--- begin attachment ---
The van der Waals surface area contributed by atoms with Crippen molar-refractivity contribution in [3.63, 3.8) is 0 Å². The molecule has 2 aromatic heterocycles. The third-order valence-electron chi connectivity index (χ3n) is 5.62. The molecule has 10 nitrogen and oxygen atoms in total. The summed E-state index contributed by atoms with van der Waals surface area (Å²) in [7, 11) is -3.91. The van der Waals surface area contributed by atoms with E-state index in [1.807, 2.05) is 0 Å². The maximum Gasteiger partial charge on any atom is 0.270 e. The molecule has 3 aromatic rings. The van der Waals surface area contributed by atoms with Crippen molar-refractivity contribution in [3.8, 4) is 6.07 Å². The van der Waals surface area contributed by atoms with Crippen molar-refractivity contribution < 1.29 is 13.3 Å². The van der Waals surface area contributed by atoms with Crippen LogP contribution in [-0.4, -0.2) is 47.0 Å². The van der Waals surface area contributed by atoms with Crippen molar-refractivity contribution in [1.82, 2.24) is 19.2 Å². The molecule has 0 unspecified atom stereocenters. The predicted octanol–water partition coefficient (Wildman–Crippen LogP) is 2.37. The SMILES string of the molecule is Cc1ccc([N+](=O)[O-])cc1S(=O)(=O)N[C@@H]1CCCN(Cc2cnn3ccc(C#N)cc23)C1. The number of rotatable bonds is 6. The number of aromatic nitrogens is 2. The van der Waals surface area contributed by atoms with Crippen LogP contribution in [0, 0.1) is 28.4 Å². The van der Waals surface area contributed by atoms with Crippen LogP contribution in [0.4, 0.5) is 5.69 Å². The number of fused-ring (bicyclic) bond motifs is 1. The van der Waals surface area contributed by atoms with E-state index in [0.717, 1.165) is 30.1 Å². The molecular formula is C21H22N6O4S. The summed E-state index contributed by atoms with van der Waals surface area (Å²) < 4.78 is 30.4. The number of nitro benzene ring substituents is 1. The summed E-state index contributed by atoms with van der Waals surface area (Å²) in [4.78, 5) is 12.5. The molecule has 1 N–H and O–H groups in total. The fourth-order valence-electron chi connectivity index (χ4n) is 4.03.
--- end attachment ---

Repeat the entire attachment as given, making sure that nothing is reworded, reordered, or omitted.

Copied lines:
The van der Waals surface area contributed by atoms with Crippen molar-refractivity contribution in [3.63, 3.8) is 0 Å². The molecule has 2 aromatic heterocycles. The third-order valence-electron chi connectivity index (χ3n) is 5.62. The molecule has 10 nitrogen and oxygen atoms in total. The summed E-state index contributed by atoms with van der Waals surface area (Å²) in [7, 11) is -3.91. The van der Waals surface area contributed by atoms with E-state index in [1.807, 2.05) is 0 Å². The maximum Gasteiger partial charge on any atom is 0.270 e. The molecule has 3 aromatic rings. The van der Waals surface area contributed by atoms with Crippen molar-refractivity contribution in [3.8, 4) is 6.07 Å². The van der Waals surface area contributed by atoms with Crippen molar-refractivity contribution < 1.29 is 13.3 Å². The van der Waals surface area contributed by atoms with Crippen LogP contribution in [-0.4, -0.2) is 47.0 Å². The van der Waals surface area contributed by atoms with Crippen molar-refractivity contribution in [1.82, 2.24) is 19.2 Å². The molecule has 0 unspecified atom stereocenters. The predicted octanol–water partition coefficient (Wildman–Crippen LogP) is 2.37. The SMILES string of the molecule is Cc1ccc([N+](=O)[O-])cc1S(=O)(=O)N[C@@H]1CCCN(Cc2cnn3ccc(C#N)cc23)C1. The number of rotatable bonds is 6. The number of aromatic nitrogens is 2. The van der Waals surface area contributed by atoms with Crippen LogP contribution in [0, 0.1) is 28.4 Å². The van der Waals surface area contributed by atoms with Crippen LogP contribution in [0.4, 0.5) is 5.69 Å². The number of fused-ring (bicyclic) bond motifs is 1. The van der Waals surface area contributed by atoms with E-state index in [0.717, 1.165) is 30.1 Å². The molecular formula is C21H22N6O4S. The summed E-state index contributed by atoms with van der Waals surface area (Å²) < 4.78 is 30.4. The number of nitro benzene ring substituents is 1. The summed E-state index contributed by atoms with van der Waals surface area (Å²) in [4.78, 5) is 12.5. The molecule has 1 N–H and O–H groups in total. The fourth-order valence-electron chi connectivity index (χ4n) is 4.03.